A WOODEN PUPPET THAT SPEAKS By Sukanta Rout
He is, devotedly, hailed as living deity, even though sculpted out of a dead log. Unbelievable, yet true, a wooden puppet possessing a pulsating heart. But his legs and, also, his hands from elbow down, have never shaped up,...neither the nose and nor the ears...a weird half-built body he is, yet so exquisite and delicate a sight that could mesmerize the whole world! All adorably call him Jagannath.. the Lord of the Whole Universe.
Scriptures tell an exciting story that the celestial sculptor Biswakarma set to model the image out of wood, alone, inside the shrine, only after bringing the King Indradumna round to promise to keep the doors shut for twenty-one days he would need to get it finished. Just the sound of strokes of chisel on wood could be heard outside, for first few days. But with each passing day, it grew fainter until one day well before the deadline it fell quiet. Gundicha, the beloved queen of the King, who was more concerned about the construction of God, feared that they had been fooled; no work was in progress inside, she apprehended. On her behest, King, also suspicious, unlocked the door and explored a half-built body where no legs, hands, nose and ears had emerged. While the royal couple cursing their luck, they heard a voice from heaven, “I went back since you went back on your words” and the voice from the void asked them not to bemoan, assuaging that he had installed the essential part of the body, the eyes.
Yes, the eyes where lies an irresistible spell that lures all whoever looks at them.
He throws his arms effusively around the necks of them who turn to him for succour from suffering or for pleasure of having an audience with him. Suffering soon evaporates and pleasure, steadily, condenses. A majestic and peerless conjuror he is , has conjured this wondrous world just out of fun and fancy. This adorable deity of Odisha-a province in India, designated as Jagannath, waves a magic wand and stashes away all the cobwebs of disparity and eccentricity ensnaring races, religions, faiths and followers that merge into blissful revelation of a new religion the grand human religion.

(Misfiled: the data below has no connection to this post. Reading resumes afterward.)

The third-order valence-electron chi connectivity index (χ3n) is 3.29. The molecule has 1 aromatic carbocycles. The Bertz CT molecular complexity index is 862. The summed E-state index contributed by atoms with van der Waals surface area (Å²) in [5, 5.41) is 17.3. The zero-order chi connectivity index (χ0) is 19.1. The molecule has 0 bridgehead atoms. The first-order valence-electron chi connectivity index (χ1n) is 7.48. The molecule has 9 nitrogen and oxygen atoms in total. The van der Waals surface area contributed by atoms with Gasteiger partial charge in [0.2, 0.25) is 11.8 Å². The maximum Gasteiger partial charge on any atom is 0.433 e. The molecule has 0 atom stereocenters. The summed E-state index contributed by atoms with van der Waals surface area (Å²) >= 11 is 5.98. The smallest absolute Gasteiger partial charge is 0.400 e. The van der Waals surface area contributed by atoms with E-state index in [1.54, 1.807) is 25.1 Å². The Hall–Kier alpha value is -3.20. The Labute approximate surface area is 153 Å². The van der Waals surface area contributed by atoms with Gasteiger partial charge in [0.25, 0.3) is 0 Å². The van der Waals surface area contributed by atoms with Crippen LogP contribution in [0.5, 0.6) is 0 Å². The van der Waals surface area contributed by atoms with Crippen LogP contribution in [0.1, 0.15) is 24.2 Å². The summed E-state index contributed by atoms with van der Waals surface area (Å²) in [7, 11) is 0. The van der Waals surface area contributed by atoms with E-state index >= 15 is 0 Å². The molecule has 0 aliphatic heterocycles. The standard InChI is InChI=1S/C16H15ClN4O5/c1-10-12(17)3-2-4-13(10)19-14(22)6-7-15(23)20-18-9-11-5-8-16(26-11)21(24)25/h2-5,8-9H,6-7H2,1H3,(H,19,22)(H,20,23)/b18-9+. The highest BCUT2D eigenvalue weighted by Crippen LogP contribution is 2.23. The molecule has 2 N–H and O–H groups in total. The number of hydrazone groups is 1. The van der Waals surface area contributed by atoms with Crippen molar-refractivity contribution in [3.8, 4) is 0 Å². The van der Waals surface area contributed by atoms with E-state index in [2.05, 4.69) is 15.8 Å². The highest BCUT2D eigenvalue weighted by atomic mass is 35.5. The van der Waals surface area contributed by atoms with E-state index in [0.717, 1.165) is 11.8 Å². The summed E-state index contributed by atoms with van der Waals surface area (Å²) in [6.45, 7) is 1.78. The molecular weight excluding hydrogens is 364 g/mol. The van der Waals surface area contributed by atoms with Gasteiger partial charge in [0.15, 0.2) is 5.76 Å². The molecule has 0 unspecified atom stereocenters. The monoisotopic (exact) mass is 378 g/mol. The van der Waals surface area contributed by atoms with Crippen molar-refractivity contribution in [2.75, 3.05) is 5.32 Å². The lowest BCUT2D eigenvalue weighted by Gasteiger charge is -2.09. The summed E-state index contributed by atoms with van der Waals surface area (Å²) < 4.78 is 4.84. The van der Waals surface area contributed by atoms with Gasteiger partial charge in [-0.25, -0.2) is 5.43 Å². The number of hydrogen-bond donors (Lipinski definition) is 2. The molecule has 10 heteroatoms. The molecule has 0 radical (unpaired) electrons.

Strange as he looks, Stranger are the ways he lives. He likes being socialist, so share the offering with his sister Subhadra and brother Blabhadra sitting alongside with him, on an altar decked with jewels. Beyond the boundaries of religions he is secular by making room for Pantheon of gods from across the faiths on the premises of his shrine called Bada Deula.
Adorning his abode in Puri, an ancient city sprawling on the shoreline of the Bay of Bengal since the pre-Vedic era about 4,000 years ago, this fond friend of all, persistently makes it a point to pull off his car on the way of hi annual ritualistic visit to his maternal aunt’s house, at the grave of Salabeg, one of his greatest devotees from the Muslim fraternity. Salabeg, son of Lalbeg, a Moghul Subedar at Cuttack from 1607 to 1608 AD, suffered from the fatal incurable disease of leprosy invoking social stigma in those days. HIs mother, a convert into Islam after her marriage as a Hindu widow to Lalbeg against her will, asked him to go on a pilgrimage to Puri and appeal wistfully to Lord Jagannath who could, alone, scour purulent blemishes out from all over his body. But horribly the doors of the Lion Gate of his shrine fastened with the latch of orthodoxy and eccentricity did not open for him. Turned out from his door, he squatted on the edge of Bada Danda (Grand Road) and wailed his heart out with strains of hymns and prayers. Lord Jagannath is as much concerned and careful about his dear devotee as they are about him. One day he waked up and saw to his surprise that all the scars from his body vanished. In a hearty gratitude to his Lord, he spent the remaining days of his life on the Grand Road penning and singing songs in praise of His glory till his death. His grave now stands where he used to sit and sing for prayers.